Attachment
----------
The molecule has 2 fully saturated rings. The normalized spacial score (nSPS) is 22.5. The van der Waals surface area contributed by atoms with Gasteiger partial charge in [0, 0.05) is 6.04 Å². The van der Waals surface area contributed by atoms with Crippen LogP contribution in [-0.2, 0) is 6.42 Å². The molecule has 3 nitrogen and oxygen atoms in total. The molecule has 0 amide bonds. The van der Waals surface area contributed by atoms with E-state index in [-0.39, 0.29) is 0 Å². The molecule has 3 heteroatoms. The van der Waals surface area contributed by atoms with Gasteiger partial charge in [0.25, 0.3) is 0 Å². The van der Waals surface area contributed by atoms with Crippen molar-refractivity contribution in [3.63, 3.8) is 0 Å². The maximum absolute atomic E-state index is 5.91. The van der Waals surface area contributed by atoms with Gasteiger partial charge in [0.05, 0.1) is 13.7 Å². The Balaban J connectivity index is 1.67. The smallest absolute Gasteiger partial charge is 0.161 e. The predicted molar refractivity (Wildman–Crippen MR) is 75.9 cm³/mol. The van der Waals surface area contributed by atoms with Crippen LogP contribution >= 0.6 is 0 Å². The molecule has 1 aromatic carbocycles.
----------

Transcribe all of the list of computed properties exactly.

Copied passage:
The molecule has 2 fully saturated rings. The normalized spacial score (nSPS) is 22.5. The van der Waals surface area contributed by atoms with Gasteiger partial charge in [0, 0.05) is 6.04 Å². The van der Waals surface area contributed by atoms with Crippen LogP contribution in [-0.2, 0) is 6.42 Å². The molecule has 3 nitrogen and oxygen atoms in total. The molecule has 0 amide bonds. The van der Waals surface area contributed by atoms with E-state index in [-0.39, 0.29) is 0 Å². The molecule has 3 heteroatoms. The van der Waals surface area contributed by atoms with Gasteiger partial charge in [0.25, 0.3) is 0 Å². The van der Waals surface area contributed by atoms with Crippen molar-refractivity contribution in [3.63, 3.8) is 0 Å². The maximum absolute atomic E-state index is 5.91. The van der Waals surface area contributed by atoms with Gasteiger partial charge in [0.05, 0.1) is 13.7 Å². The Balaban J connectivity index is 1.67. The smallest absolute Gasteiger partial charge is 0.161 e. The predicted molar refractivity (Wildman–Crippen MR) is 75.9 cm³/mol. The van der Waals surface area contributed by atoms with Crippen LogP contribution >= 0.6 is 0 Å². The molecule has 1 aromatic carbocycles.